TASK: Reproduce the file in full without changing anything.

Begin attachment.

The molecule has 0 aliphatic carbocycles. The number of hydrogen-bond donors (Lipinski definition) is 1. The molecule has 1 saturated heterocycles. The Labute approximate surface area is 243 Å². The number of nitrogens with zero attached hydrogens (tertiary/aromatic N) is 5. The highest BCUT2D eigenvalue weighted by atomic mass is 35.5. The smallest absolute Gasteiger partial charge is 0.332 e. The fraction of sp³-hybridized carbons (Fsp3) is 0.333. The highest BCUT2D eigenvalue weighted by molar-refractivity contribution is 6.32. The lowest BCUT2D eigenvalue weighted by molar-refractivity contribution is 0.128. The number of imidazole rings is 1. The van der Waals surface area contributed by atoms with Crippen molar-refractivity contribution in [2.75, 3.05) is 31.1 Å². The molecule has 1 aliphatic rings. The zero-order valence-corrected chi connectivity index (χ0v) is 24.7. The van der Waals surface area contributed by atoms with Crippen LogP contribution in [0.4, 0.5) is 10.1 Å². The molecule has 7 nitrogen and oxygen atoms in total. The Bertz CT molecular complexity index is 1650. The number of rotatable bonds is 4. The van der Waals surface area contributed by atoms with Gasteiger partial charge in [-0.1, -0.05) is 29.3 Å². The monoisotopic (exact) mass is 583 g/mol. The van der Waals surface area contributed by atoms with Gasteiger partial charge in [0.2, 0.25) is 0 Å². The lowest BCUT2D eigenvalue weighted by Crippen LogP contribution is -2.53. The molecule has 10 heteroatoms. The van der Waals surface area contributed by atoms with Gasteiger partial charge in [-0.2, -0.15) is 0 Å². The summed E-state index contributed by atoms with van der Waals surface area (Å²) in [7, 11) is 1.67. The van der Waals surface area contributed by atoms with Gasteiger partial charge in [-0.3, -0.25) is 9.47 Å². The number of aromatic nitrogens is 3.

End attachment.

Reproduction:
The molecule has 0 aliphatic carbocycles. The number of hydrogen-bond donors (Lipinski definition) is 1. The molecule has 1 saturated heterocycles. The Labute approximate surface area is 243 Å². The number of nitrogens with zero attached hydrogens (tertiary/aromatic N) is 5. The highest BCUT2D eigenvalue weighted by atomic mass is 35.5. The smallest absolute Gasteiger partial charge is 0.332 e. The fraction of sp³-hybridized carbons (Fsp3) is 0.333. The highest BCUT2D eigenvalue weighted by molar-refractivity contribution is 6.32. The lowest BCUT2D eigenvalue weighted by molar-refractivity contribution is 0.128. The number of imidazole rings is 1. The van der Waals surface area contributed by atoms with Crippen molar-refractivity contribution in [2.75, 3.05) is 31.1 Å². The molecule has 1 aliphatic rings. The zero-order valence-corrected chi connectivity index (χ0v) is 24.7. The van der Waals surface area contributed by atoms with Crippen LogP contribution in [0.4, 0.5) is 10.1 Å². The molecule has 7 nitrogen and oxygen atoms in total. The Bertz CT molecular complexity index is 1650. The number of rotatable bonds is 4. The van der Waals surface area contributed by atoms with Gasteiger partial charge in [-0.1, -0.05) is 29.3 Å². The monoisotopic (exact) mass is 583 g/mol. The van der Waals surface area contributed by atoms with Gasteiger partial charge in [0.2, 0.25) is 0 Å². The lowest BCUT2D eigenvalue weighted by Crippen LogP contribution is -2.53. The molecule has 10 heteroatoms. The van der Waals surface area contributed by atoms with Gasteiger partial charge in [-0.2, -0.15) is 0 Å². The summed E-state index contributed by atoms with van der Waals surface area (Å²) in [7, 11) is 1.67. The van der Waals surface area contributed by atoms with Gasteiger partial charge in [-0.3, -0.25) is 9.47 Å². The number of aromatic nitrogens is 3.